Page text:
RAW264.7 cells were prepared to a concentration of 2 × 105 cells/ml using MEM medium (M5650, Sigma Aldrich) supplemented with 10% fetal bovine serum and antibiotics (penicillin 100 U/ml and streptomycin 100 μl/ml) The cell suspension was added to a 96-well plate and cultured in a 5% CO2 incubator for 24 h. After washing each well with phosphate-buffered saline, lipopolysaccharide (LPS; derived from Escherichia coli O111, Fujifilm Wako Pure Chemical Co., Osaka, Japan) with a final concentration of 100 ng/mL and polysaccharide or ethanol extract solution were added to the medium. The cells were cultured in a 5% CO2 incubator for an additional 24 h. The culture supernatant (100 μl) was collected, 100 μl of Griess reagent was added, and the mixture was left for 20 min in the dark; the absorbance was then measured by microplate reader at 543 nm. The nitric oxide concentration in the medium was calculated from the standard curve prepared from sodium nitrite. Cell viability was evaluated via a 3- (4,5-dimethylthial-2-yl) -2,5-diphenyltetrazalium bromide (MTT) colorimetric assay.

Statistical analysis

Results are expressed as the mean ± SEM. Data were analyzed by a one-way analysis of variance (ANOVA) followed by Turkey’s multiple range tests. P values of p < 0.05 were considered to indicate statistical significance.

Results

Isolation of polysaccharide

The yield of the obtained C. hypnaeoides polysaccharides was 16.0%. It showed a symmetric peak on high-performance size exclusion chromatography and the molecular mass was estimated to be 1.4 × 105 Da. The polysaccharides contained 95.8% sugar and 3.3% sulfate. The sulfate content of C. hypnaeoides was much lower than that of κ-carrageenan (17.8%), which was used as a positive control.

Food intake and body weight

The addition of 2% or 6% C. hypnaeoides to an HF diet did not affect the amount of food consumption. The average daily food intake of each group throughout the experimental period was as follows: 3.1 g (Normal), 2.5 g (HF), 2.5 g (HF + ChL), and 2.6 g (HF + ChH). The energy intake of mice in the normal group was not significantly different from that of mice in the HF group (12.1 vs. 12.8 kcal/mouse/day). HF diet feeding to mice for 13 weeks induced marked body weight gain, which was double that of normal mice (Table 1). The body weights began to differ significantly between the HF group and the normal group after 5 weeks of treatment, and between the HF group and HF + ChH group after 7 weeks of treatment (Fig. 1). At the end of experiment, the body weight of both the HF + ChL and HF + ChH groups was significantly lower in comparison to the mice in the HF group.

Table 1 The effects of C. hypnaeoides on the body weight gain and serum metabolic parameters in C57BL/6 J mice fed a high-fat diet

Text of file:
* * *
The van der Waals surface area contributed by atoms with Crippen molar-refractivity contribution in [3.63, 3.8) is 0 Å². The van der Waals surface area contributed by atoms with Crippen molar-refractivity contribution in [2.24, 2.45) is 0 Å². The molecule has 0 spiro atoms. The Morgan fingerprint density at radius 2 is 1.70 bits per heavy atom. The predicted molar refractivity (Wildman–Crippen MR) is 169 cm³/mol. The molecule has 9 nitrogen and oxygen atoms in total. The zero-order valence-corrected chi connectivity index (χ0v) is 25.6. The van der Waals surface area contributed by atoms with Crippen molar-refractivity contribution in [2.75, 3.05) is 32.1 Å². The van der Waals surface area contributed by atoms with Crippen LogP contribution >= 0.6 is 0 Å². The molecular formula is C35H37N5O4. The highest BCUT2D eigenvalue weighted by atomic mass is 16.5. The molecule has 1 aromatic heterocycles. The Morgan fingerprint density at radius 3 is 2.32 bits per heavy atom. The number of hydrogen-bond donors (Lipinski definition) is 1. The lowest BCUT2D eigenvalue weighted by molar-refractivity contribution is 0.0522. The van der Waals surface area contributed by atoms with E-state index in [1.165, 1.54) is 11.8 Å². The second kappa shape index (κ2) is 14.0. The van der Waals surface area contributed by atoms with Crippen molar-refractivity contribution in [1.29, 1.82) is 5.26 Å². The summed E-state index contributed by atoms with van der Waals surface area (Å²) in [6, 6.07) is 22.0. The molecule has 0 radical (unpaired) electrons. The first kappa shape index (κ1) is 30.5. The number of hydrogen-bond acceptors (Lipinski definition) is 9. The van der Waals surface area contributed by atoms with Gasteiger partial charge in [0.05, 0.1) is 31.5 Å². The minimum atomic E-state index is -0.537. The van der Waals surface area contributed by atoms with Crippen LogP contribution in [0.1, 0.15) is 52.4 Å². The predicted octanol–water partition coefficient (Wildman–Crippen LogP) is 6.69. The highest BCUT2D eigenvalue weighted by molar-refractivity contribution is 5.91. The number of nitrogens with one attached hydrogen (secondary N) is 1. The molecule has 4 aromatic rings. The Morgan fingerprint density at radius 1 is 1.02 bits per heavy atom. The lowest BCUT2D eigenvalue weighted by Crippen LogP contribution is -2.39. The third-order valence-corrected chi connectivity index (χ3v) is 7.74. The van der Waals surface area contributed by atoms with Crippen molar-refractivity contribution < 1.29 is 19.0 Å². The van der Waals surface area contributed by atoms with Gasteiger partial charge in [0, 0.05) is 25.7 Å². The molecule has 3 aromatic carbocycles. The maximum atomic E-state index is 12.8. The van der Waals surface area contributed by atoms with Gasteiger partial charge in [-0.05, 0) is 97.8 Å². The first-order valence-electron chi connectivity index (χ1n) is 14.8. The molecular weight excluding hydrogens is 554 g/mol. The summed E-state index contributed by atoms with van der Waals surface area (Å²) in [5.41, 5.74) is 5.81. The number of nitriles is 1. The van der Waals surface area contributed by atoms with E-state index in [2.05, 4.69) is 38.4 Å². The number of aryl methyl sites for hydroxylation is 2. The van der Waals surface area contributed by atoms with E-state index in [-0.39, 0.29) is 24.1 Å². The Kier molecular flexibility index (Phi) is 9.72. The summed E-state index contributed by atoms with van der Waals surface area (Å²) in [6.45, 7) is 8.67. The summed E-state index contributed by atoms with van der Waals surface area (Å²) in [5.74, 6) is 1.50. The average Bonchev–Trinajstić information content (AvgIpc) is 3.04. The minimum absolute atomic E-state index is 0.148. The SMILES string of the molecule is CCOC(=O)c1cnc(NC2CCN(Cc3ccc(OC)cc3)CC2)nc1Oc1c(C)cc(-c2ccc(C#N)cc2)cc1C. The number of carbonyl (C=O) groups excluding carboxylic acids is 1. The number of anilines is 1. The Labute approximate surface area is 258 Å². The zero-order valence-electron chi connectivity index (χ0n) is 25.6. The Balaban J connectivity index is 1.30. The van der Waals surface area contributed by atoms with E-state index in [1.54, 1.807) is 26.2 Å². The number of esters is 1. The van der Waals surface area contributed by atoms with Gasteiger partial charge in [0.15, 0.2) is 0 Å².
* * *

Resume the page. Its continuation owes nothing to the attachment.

Fig. 1
figure 1

The effects of C. hypnaeoides on body weight in C57BL/6J mice fed a high-fat diet. Normal, normal diet; HF, high-fat diet; HF + ChL, high-fat diet mixed with 2% C. hypnaeoides; HF + ChH, high-fat diet mixed with 6% C. hypnaeoides. Each value represents the mean ± SD (n = 12–13). Statistical significance: *p < 0.05 vs. HF group, ##p < 0.01 versus Normal group

Body fat

The weight of each adipose tissue (epididymal, retroperitoneal, and mesenteric) was significantly higher in the HF group than that in the normal group (Fig. 2A). The weight of total adipose tissue in the HF group was also significantly higher than that in the normal group. Thirteen-week-treatment of HF mice with C. hypnaeoides significantly reduced the total tissue weight and the weight of each adipose tissue (Fig. 2A). A histological analysis showed that adipocytes in HF mice were hypertrophic in comparison to those in normal mice (Fig. 2C). The diameter of adipocytes was significantly increased by administration of an HF diet. (Fig. 2B).In contrast, the adipocyte size was decreased by C. hypnaeoides supplementation (Fig. 2B, C).

Fig. 2
figure 2

The effects of C. hypnaeoides on the mass and morphology of white adipose tissue in C57BL/6J mice fed a high-fat diet. After the mice were sacrificed, the mass of the epididymal, retroperitoneal, and mesenteric white adipose tissue was determined (A). Adipose tissue was fixed and the section of epididymal adipose tissue was stained with hematoxylin and eosin (C). The average diameter of adipocytes was determined (B). Normal, normal diet; HF, high-fat diet; HF + ChL, high-fat diet mixed with 2% C. hypnaeoides; HF + ChH, high-fat diet mixed with 6% C. hypnaeoides. Each value represents the mean ± SD (n = 8). Statistical significance: *p < 0.05, **p < 0.01 versus HF group, ##p < 0.01 versus Normal group. Scale bar = 100 μm

Serum levels of glucose and insulin, and insulin resistance